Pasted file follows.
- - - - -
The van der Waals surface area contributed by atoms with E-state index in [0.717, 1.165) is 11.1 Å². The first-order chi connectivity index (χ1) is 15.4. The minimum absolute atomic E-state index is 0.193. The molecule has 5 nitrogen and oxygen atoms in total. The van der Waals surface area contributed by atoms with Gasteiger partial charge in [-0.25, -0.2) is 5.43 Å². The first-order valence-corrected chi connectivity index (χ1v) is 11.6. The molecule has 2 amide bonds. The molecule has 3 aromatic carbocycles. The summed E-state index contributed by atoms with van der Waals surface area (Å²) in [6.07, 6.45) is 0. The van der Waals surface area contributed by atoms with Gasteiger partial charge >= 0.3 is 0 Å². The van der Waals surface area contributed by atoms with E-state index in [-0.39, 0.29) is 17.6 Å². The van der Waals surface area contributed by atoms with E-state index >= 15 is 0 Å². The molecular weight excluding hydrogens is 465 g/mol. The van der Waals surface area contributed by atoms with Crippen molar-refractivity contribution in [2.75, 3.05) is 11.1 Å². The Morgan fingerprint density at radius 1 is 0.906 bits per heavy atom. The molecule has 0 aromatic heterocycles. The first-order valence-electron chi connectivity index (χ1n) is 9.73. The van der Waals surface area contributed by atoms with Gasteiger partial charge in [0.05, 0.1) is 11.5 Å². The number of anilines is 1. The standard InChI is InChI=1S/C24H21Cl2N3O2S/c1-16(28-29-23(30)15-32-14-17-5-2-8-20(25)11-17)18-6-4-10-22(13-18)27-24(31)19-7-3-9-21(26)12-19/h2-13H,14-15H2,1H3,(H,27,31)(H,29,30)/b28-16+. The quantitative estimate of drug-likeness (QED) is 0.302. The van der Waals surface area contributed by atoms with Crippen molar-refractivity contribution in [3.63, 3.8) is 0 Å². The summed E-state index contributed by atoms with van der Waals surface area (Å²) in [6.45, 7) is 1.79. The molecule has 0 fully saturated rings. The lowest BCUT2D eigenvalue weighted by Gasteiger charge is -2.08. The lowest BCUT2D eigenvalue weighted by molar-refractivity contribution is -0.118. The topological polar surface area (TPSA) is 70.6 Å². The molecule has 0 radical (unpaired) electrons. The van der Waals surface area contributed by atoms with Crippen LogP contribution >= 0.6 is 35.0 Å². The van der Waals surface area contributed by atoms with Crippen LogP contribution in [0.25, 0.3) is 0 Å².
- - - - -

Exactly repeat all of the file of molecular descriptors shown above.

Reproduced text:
The van der Waals surface area contributed by atoms with E-state index in [0.717, 1.165) is 11.1 Å². The first-order chi connectivity index (χ1) is 15.4. The minimum absolute atomic E-state index is 0.193. The molecule has 5 nitrogen and oxygen atoms in total. The van der Waals surface area contributed by atoms with Gasteiger partial charge in [-0.25, -0.2) is 5.43 Å². The first-order valence-corrected chi connectivity index (χ1v) is 11.6. The molecule has 2 amide bonds. The molecule has 3 aromatic carbocycles. The summed E-state index contributed by atoms with van der Waals surface area (Å²) in [6.07, 6.45) is 0. The van der Waals surface area contributed by atoms with Gasteiger partial charge >= 0.3 is 0 Å². The van der Waals surface area contributed by atoms with E-state index in [-0.39, 0.29) is 17.6 Å². The van der Waals surface area contributed by atoms with E-state index >= 15 is 0 Å². The molecular weight excluding hydrogens is 465 g/mol. The van der Waals surface area contributed by atoms with Crippen molar-refractivity contribution in [2.75, 3.05) is 11.1 Å². The Morgan fingerprint density at radius 1 is 0.906 bits per heavy atom. The molecule has 0 aromatic heterocycles. The first-order valence-electron chi connectivity index (χ1n) is 9.73. The van der Waals surface area contributed by atoms with Gasteiger partial charge in [0.05, 0.1) is 11.5 Å². The number of anilines is 1. The standard InChI is InChI=1S/C24H21Cl2N3O2S/c1-16(28-29-23(30)15-32-14-17-5-2-8-20(25)11-17)18-6-4-10-22(13-18)27-24(31)19-7-3-9-21(26)12-19/h2-13H,14-15H2,1H3,(H,27,31)(H,29,30)/b28-16+. The quantitative estimate of drug-likeness (QED) is 0.302. The van der Waals surface area contributed by atoms with Crippen molar-refractivity contribution in [3.63, 3.8) is 0 Å². The summed E-state index contributed by atoms with van der Waals surface area (Å²) in [6.45, 7) is 1.79. The molecule has 0 fully saturated rings. The lowest BCUT2D eigenvalue weighted by Gasteiger charge is -2.08. The lowest BCUT2D eigenvalue weighted by molar-refractivity contribution is -0.118. The topological polar surface area (TPSA) is 70.6 Å². The molecule has 0 radical (unpaired) electrons. The van der Waals surface area contributed by atoms with Crippen LogP contribution >= 0.6 is 35.0 Å². The van der Waals surface area contributed by atoms with Crippen LogP contribution in [0.25, 0.3) is 0 Å².